The Italian Jesuit Alongsider to South India

Editor’s Note: It’s now one week until the 2022 Rethinking Forum conference begins on July 22nd, 2022. The assembled program will be excellent, with topics ranging from two historical studies (including a biography on Robert de Nobili, the subject of this essay); Indian arts, dance, and music; stories of alongsiding with families and college students, and so much more. More so, RF22 has been designed to foster connections amongst our community, and we’d love to have you join us. We are still able to receive reservations for RF22, especially the digital option and the commuter option for those in DFW. Reservations will remain open through Thursday, July 21st. Sign up here. We hope to have you join us. – The Editor

Robert de Nobili takes us back to a time of Catholic influence and colonization in India well before the arrival of the British protestants, with de Nobili serving as a Jesuit missionary in India for decades in the early 1600’s. His polarizing life and ministry bear witness to him as a pioneer of communicating the good news of Lord Jesus amongst Hindu people…and yet discouragingly, experiencing setbacks due to conflict that would be common to many who came after.

Life Of Lowering

Born to nobility, de Nobili came from a very wealthy Italian family. Some relatives held high, influential positions in both the government and the Catholic church. de Nobili, however, felt called to serve the Lord in Asia and he renounced his family pedigree and the aspiration of military glory to pursue a life of service with the Catholic church.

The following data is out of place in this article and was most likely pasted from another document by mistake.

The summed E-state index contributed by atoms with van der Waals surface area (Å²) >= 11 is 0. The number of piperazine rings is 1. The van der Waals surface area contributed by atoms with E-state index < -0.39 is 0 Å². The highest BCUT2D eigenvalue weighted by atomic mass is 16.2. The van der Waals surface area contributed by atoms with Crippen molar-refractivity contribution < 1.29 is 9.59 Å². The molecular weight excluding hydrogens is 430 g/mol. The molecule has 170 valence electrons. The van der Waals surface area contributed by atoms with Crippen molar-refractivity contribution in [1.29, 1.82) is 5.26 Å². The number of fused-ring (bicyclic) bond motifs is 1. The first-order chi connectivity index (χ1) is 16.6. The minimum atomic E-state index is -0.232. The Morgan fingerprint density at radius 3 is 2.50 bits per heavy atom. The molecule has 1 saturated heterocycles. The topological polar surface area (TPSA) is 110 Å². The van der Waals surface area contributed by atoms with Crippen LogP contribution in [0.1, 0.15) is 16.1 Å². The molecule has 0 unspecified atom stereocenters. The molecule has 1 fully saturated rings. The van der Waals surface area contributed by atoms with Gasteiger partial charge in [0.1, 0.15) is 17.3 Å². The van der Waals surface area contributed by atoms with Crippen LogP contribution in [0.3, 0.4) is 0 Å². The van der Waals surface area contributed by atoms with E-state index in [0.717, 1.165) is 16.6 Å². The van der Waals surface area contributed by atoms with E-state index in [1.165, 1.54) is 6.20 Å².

After becoming a Jesuit missionary, de Nobili traveled to India in 1605.  Controversially, he would further renounce himself and take on the lifestyle of Brahmin Sanyasi, a priestly spiritual aesthetic. His lifestyle choices were drastic and all-encompassing, including the food that he ate, the type of home that he lived in, and his manner of interacting with others. de Nobilii embraced an identity within Hindu culture of somebody who has detached themselves from the desires of the world to pursue deeper spiritual devotion.

Life Of Learning

de Nobili’s desire to learn is a great example for all alongsiders. He devoted much of his time to learning language, culture and the Hindu scriptures. Even the Hindu Brahmin priests serving at the famous Madurai temple were known to acclaim de Nobili’s grasp of their scriptures and language. This eventually resulted in many Hindu people seeking audience with de Nobili to hear his thoughts on spiritual matters. 

Life Of Sorrow

During de Nobili’s time in India he experienced challenge after challenge in an almost constant barrage of difficulties. Health challenges constantly plagued him and his colleagues. Much of the opposition and persecution he faced came from within his own organization, the Jesuit order and the Catholic church, and other fellow missionaries. Those who were supposed to be on his “team” continually undermined his labors.

De Nobili was criticized from all directions for his efforts in communicating about Lord Jesus in culturally appropriate ways to Hindus. One of the biggest controversies was ultimately appealed all the way up to the Pope for deliberation! During the years of waiting for the Pope’s judgment, he was even outright banned from sharing about Lord Jesus with anyone at all!

Despite overwhelming obstacles, de Nobili’s faith and perseverance produced encouraging spiritual responses among many people in South India both during his life and beyond. Robert de Nobili’s life and service is a fascinating case study worthy of study for modern day alongsiders.

Learn more about Robert de Nobili and how he earned the nickname the “White Brahmin” at the 2022 Rethinking Forum!

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